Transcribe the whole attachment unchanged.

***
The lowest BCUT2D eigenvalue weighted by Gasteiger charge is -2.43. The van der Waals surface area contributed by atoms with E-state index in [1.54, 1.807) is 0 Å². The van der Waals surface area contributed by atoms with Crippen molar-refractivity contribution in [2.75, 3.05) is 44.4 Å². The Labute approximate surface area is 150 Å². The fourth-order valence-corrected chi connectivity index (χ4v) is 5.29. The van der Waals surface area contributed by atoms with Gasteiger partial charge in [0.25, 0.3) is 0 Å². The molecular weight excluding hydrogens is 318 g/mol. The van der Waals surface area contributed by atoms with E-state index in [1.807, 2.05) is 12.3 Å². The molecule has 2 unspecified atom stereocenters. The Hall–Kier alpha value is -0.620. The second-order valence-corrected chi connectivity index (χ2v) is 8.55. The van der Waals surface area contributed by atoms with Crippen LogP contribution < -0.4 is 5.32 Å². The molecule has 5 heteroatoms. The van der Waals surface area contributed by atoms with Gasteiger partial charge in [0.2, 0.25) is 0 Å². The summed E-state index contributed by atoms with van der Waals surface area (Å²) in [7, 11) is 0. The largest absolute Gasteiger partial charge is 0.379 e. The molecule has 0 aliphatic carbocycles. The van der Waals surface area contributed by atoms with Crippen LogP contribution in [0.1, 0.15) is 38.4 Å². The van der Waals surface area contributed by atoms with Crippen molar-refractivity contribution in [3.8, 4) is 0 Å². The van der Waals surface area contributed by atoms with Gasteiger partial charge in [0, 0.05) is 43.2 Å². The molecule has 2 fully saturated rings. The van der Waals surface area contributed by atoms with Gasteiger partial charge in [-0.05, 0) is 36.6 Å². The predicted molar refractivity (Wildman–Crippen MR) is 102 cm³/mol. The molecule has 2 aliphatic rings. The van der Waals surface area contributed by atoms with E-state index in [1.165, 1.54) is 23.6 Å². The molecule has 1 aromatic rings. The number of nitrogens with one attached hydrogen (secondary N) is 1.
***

The lowest BCUT2D eigenvalue weighted by Gasteiger charge is -2.43. The van der Waals surface area contributed by atoms with E-state index in [1.54, 1.807) is 0 Å². The van der Waals surface area contributed by atoms with Crippen molar-refractivity contribution in [2.75, 3.05) is 44.4 Å². The Labute approximate surface area is 150 Å². The fourth-order valence-corrected chi connectivity index (χ4v) is 5.29. The van der Waals surface area contributed by atoms with Gasteiger partial charge in [0.25, 0.3) is 0 Å². The molecular weight excluding hydrogens is 318 g/mol. The van der Waals surface area contributed by atoms with E-state index in [1.807, 2.05) is 12.3 Å². The molecule has 2 unspecified atom stereocenters. The Hall–Kier alpha value is -0.620. The second-order valence-corrected chi connectivity index (χ2v) is 8.55. The van der Waals surface area contributed by atoms with Crippen LogP contribution < -0.4 is 5.32 Å². The molecule has 5 heteroatoms. The van der Waals surface area contributed by atoms with Gasteiger partial charge in [0.2, 0.25) is 0 Å². The summed E-state index contributed by atoms with van der Waals surface area (Å²) in [7, 11) is 0. The largest absolute Gasteiger partial charge is 0.379 e. The molecule has 0 aliphatic carbocycles. The van der Waals surface area contributed by atoms with Crippen LogP contribution in [0.1, 0.15) is 38.4 Å². The van der Waals surface area contributed by atoms with Crippen molar-refractivity contribution in [3.8, 4) is 0 Å². The van der Waals surface area contributed by atoms with Gasteiger partial charge in [0, 0.05) is 43.2 Å². The molecule has 2 fully saturated rings. The van der Waals surface area contributed by atoms with Gasteiger partial charge in [-0.05, 0) is 36.6 Å². The predicted molar refractivity (Wildman–Crippen MR) is 102 cm³/mol. The molecule has 2 aliphatic rings. The van der Waals surface area contributed by atoms with E-state index in [1.165, 1.54) is 23.6 Å². The molecule has 1 aromatic rings. The number of nitrogens with one attached hydrogen (secondary N) is 1.